Submitted to: Journal of Environmental Quality
Publication Type: Peer Reviewed Journal
Publication Acceptance Date: 8/1/2006
Publication Date: 11/1/2006
Citation: Sangsupan, H.A., Radcliffe, D.E., Hartel, P.G., Jenkins, M., Vencill, W.K., Cabrera, M.L. 2006. Sorption and transport of 17b-estradiol and testosterone in undisturbed soil columns. Journal of Environmental Quality. 35:2261-2272. Interpretive Summary: The potent sex hormones estradiol and testosterone have been detected in surface waters throughout the developed world. Both hormones have been shown to adversely affect aquatic life, and have the potential of being a serious public health concern. Sources of hormone contamination include both human and domestic animal waste. The poultry industry generates millions of tons of poultry litter annually, much of which is applied to pastures and cropped fields as fertilizer. Both estradiol and testosterone are natural components of poultry litter. Scientists, policy-makers, and the poultry industry require information to determine if these components pose an environmental risk when litter is appropriately applied. Scientists at the USDA-ARS J. Phil Campbell Sr. Natural Resource Conservation Center in Watkinsville, GA, in collaboration with scientists at the University of Georgia initiated a study to determine if and how these hormones leach through soil to groundwater and streams after a litter application. Intact soil columns were removed from an experimental field site at the J. Phil Campbell Sr. Natural Resource Conservation Center and taken to a laboratory at the University of Georgia. In the laboratory radioactively labeled estradiol and testosterone (along with the non-reactive tracer, chloride) were applied to the surface of the soil columns in concentrations comparable to those contained in litter; several liters of water were applied and the water that leached out of the column was collected and analyzed for the hormones and the chloride tracer. Results of these soil column experiments indicated that 27% of the estradiol and 42% of the testosterone leached through the soil columns with the chloride. Approximately 50% of the remaining soil-bound hormones were detected in the upper 10 cm of soil. These data indicated that these two sex hormones can move through worm holes, large interconnected pores, and cracks in the soil column, a phenomenon referred to as preferential flow. Under conditions of preferential flow, these hormones contained in litter that is applied to agricultural fields may contaminate groundwater. This information can be used by the poultry industry and environmental agencies to ensure safe application of the millions of tons of poultry litter generated annually in the USA.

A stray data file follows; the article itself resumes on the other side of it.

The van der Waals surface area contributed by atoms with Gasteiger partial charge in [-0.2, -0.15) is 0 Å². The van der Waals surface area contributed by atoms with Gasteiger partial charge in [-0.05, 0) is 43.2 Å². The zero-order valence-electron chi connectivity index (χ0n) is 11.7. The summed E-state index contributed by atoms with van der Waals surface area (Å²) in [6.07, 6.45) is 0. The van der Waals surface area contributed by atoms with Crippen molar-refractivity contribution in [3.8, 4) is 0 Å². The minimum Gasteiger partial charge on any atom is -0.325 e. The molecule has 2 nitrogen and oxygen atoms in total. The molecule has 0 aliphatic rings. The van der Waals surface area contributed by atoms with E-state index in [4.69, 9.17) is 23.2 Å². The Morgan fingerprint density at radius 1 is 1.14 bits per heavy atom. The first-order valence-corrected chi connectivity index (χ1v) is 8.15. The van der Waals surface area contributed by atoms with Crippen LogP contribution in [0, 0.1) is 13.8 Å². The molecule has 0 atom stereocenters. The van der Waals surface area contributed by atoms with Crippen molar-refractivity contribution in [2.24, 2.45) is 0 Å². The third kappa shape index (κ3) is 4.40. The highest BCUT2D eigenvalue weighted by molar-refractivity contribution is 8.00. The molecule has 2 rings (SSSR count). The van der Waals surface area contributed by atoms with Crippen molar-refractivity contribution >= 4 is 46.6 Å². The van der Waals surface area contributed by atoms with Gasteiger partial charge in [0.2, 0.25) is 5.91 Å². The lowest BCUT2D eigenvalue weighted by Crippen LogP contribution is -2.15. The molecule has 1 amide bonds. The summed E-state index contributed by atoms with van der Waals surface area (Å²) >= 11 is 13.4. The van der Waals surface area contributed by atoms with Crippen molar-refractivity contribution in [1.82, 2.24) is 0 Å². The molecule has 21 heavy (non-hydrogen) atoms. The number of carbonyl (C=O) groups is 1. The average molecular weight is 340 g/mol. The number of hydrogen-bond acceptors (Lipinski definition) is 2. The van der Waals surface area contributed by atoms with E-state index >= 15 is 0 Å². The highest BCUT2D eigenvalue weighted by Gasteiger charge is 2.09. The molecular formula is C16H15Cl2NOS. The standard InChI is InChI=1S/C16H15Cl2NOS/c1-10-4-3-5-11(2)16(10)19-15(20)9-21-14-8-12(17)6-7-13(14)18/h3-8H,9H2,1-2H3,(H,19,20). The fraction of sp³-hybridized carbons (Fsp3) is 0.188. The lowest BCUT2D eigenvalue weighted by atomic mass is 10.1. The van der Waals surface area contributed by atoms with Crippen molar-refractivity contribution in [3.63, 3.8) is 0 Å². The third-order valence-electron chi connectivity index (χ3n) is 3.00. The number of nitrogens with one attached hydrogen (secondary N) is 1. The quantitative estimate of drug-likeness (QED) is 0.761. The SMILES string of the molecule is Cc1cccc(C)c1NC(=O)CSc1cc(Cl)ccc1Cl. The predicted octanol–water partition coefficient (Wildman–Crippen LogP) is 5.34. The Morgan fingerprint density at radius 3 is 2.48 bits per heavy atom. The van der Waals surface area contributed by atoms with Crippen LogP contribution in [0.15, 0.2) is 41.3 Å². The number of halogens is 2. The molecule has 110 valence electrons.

Technical Abstract: Land-applied domestic animal wastes, such as poultry litter, contain appreciable amounts of the sex hormones 17'-estradiol (henceforth, estradiol) and testosterone. These hormones may be transported through soil to groundwater and streams, where they pose a potential health threat to humans and wildlife. Previous column transport studies with these hormones used sieved soil and did not consider preferential flow. Therefore, we determined the sorption and transport of estradiol and testosterone in large (15 cm i.d. by 35 cm height) intact soil columns, and compared this transport to a chloride tracer. In the sorption expermient, isotherms for estradiol and testosterone were nonlinear with Freudlich exponents (n) less than one. Sorption of both hormones increased with soil depth, and estradiol sorbed more strongly than testosterone. Average estradiol Freudlich sorption coefficient (Kd) values were 36.9 cm3 g-1 µg1-n for the 0- to 10- cm soil depth and 25.7 cm3 g-1 µg1-n for the 20- to 30- cm soil depth; average testosterone Kd values were 26.7 cm3 g-1 µg1-n for the 0- to 10- cm soil depth and 14.0 cm3 g-1 µg1-n for the 20- to 30- cm soil depth. In the transport experiment 27% of the estradiol and 42% of the testosterone leached through the soil columns. Approximately 50% of the remaining soil-bound hormones were sorbed in the top 10 cm of soil. In almost all instances, concentrations of estradiol, testosterone, and chloride peaked simultaneously. Modeling the data with HYDRUS-1D suggested that both chemical and physical non-equilibrium processes affected hormone transport. Hormones placed on the soil surface may contaminate groundwater under conditions of preferential flow.